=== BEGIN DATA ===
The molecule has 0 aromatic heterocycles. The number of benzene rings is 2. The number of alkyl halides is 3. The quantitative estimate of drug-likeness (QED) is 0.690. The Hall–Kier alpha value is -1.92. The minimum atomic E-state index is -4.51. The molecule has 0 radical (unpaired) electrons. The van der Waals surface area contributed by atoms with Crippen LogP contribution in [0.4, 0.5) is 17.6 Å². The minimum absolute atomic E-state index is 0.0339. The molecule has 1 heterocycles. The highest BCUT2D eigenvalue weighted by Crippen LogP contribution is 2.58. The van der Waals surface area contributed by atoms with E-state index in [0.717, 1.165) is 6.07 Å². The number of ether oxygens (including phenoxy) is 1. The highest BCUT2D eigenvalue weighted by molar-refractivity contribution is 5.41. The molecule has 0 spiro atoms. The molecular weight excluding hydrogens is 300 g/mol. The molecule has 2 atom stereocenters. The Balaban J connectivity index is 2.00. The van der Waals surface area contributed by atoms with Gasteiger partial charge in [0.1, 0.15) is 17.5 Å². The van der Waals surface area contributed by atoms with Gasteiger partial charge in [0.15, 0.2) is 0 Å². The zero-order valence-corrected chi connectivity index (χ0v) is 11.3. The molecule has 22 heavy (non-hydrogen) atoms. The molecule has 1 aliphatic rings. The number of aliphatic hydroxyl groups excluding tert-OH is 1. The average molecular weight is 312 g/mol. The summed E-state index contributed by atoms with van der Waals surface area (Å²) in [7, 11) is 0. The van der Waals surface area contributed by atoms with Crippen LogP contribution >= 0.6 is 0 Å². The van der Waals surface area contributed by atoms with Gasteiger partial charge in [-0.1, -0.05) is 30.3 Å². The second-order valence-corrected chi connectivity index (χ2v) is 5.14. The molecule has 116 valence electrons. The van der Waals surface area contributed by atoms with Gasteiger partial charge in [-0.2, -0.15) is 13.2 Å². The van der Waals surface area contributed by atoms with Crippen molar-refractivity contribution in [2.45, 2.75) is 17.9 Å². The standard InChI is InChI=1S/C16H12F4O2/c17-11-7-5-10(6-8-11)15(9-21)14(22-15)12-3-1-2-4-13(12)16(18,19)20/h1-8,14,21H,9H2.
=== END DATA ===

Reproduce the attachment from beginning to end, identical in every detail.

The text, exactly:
The molecule has 0 aromatic heterocycles. The number of benzene rings is 2. The number of alkyl halides is 3. The quantitative estimate of drug-likeness (QED) is 0.690. The Hall–Kier alpha value is -1.92. The minimum atomic E-state index is -4.51. The molecule has 0 radical (unpaired) electrons. The van der Waals surface area contributed by atoms with Crippen LogP contribution in [0.4, 0.5) is 17.6 Å². The minimum absolute atomic E-state index is 0.0339. The molecule has 1 heterocycles. The highest BCUT2D eigenvalue weighted by Crippen LogP contribution is 2.58. The van der Waals surface area contributed by atoms with E-state index in [0.717, 1.165) is 6.07 Å². The number of ether oxygens (including phenoxy) is 1. The highest BCUT2D eigenvalue weighted by molar-refractivity contribution is 5.41. The molecule has 0 spiro atoms. The molecular weight excluding hydrogens is 300 g/mol. The molecule has 2 atom stereocenters. The Balaban J connectivity index is 2.00. The van der Waals surface area contributed by atoms with Gasteiger partial charge in [0.1, 0.15) is 17.5 Å². The van der Waals surface area contributed by atoms with Gasteiger partial charge in [0.15, 0.2) is 0 Å². The zero-order valence-corrected chi connectivity index (χ0v) is 11.3. The molecule has 22 heavy (non-hydrogen) atoms. The molecule has 1 aliphatic rings. The number of aliphatic hydroxyl groups excluding tert-OH is 1. The average molecular weight is 312 g/mol. The summed E-state index contributed by atoms with van der Waals surface area (Å²) in [7, 11) is 0. The van der Waals surface area contributed by atoms with Crippen LogP contribution >= 0.6 is 0 Å². The van der Waals surface area contributed by atoms with Gasteiger partial charge in [-0.1, -0.05) is 30.3 Å². The second-order valence-corrected chi connectivity index (χ2v) is 5.14. The molecule has 116 valence electrons. The van der Waals surface area contributed by atoms with Gasteiger partial charge in [-0.2, -0.15) is 13.2 Å². The van der Waals surface area contributed by atoms with Crippen molar-refractivity contribution in [2.45, 2.75) is 17.9 Å². The standard InChI is InChI=1S/C16H12F4O2/c17-11-7-5-10(6-8-11)15(9-21)14(22-15)12-3-1-2-4-13(12)16(18,19)20/h1-8,14,21H,9H2.